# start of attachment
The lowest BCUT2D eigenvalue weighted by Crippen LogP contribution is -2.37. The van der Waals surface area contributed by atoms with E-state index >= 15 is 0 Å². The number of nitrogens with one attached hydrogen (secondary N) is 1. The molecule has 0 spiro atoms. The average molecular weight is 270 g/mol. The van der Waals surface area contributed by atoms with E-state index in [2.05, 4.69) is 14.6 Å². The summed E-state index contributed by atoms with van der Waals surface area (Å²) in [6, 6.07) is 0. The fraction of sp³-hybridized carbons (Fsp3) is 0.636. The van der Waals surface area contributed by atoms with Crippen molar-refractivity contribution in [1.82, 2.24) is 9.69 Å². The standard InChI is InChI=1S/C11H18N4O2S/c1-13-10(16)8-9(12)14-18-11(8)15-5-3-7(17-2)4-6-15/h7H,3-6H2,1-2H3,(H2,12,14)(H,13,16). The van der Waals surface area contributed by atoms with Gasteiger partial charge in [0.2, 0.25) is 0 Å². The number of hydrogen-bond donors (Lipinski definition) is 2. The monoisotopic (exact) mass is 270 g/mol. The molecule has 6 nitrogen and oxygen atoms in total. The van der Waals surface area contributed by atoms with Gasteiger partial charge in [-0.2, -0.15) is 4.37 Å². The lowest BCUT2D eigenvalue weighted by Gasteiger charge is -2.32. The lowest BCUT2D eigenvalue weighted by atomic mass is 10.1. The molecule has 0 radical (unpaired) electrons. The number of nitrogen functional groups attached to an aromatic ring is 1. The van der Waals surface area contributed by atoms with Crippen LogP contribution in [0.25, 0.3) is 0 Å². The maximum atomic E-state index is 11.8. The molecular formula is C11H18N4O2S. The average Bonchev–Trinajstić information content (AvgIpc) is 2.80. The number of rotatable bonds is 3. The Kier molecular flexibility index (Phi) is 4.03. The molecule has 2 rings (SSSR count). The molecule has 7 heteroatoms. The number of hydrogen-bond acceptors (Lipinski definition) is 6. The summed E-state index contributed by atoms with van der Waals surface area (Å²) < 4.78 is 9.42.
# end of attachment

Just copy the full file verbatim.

The lowest BCUT2D eigenvalue weighted by Crippen LogP contribution is -2.37. The van der Waals surface area contributed by atoms with E-state index >= 15 is 0 Å². The number of nitrogens with one attached hydrogen (secondary N) is 1. The molecule has 0 spiro atoms. The average molecular weight is 270 g/mol. The van der Waals surface area contributed by atoms with E-state index in [2.05, 4.69) is 14.6 Å². The summed E-state index contributed by atoms with van der Waals surface area (Å²) in [6, 6.07) is 0. The fraction of sp³-hybridized carbons (Fsp3) is 0.636. The van der Waals surface area contributed by atoms with Crippen molar-refractivity contribution in [1.82, 2.24) is 9.69 Å². The standard InChI is InChI=1S/C11H18N4O2S/c1-13-10(16)8-9(12)14-18-11(8)15-5-3-7(17-2)4-6-15/h7H,3-6H2,1-2H3,(H2,12,14)(H,13,16). The van der Waals surface area contributed by atoms with Gasteiger partial charge in [0.2, 0.25) is 0 Å². The number of hydrogen-bond donors (Lipinski definition) is 2. The monoisotopic (exact) mass is 270 g/mol. The molecule has 6 nitrogen and oxygen atoms in total. The van der Waals surface area contributed by atoms with Gasteiger partial charge in [-0.2, -0.15) is 4.37 Å². The lowest BCUT2D eigenvalue weighted by Gasteiger charge is -2.32. The lowest BCUT2D eigenvalue weighted by atomic mass is 10.1. The molecule has 0 radical (unpaired) electrons. The number of nitrogen functional groups attached to an aromatic ring is 1. The van der Waals surface area contributed by atoms with Crippen LogP contribution in [0.25, 0.3) is 0 Å². The maximum atomic E-state index is 11.8. The molecular formula is C11H18N4O2S. The average Bonchev–Trinajstić information content (AvgIpc) is 2.80. The number of rotatable bonds is 3. The Kier molecular flexibility index (Phi) is 4.03. The molecule has 2 rings (SSSR count). The molecule has 7 heteroatoms. The number of hydrogen-bond acceptors (Lipinski definition) is 6. The summed E-state index contributed by atoms with van der Waals surface area (Å²) < 4.78 is 9.42.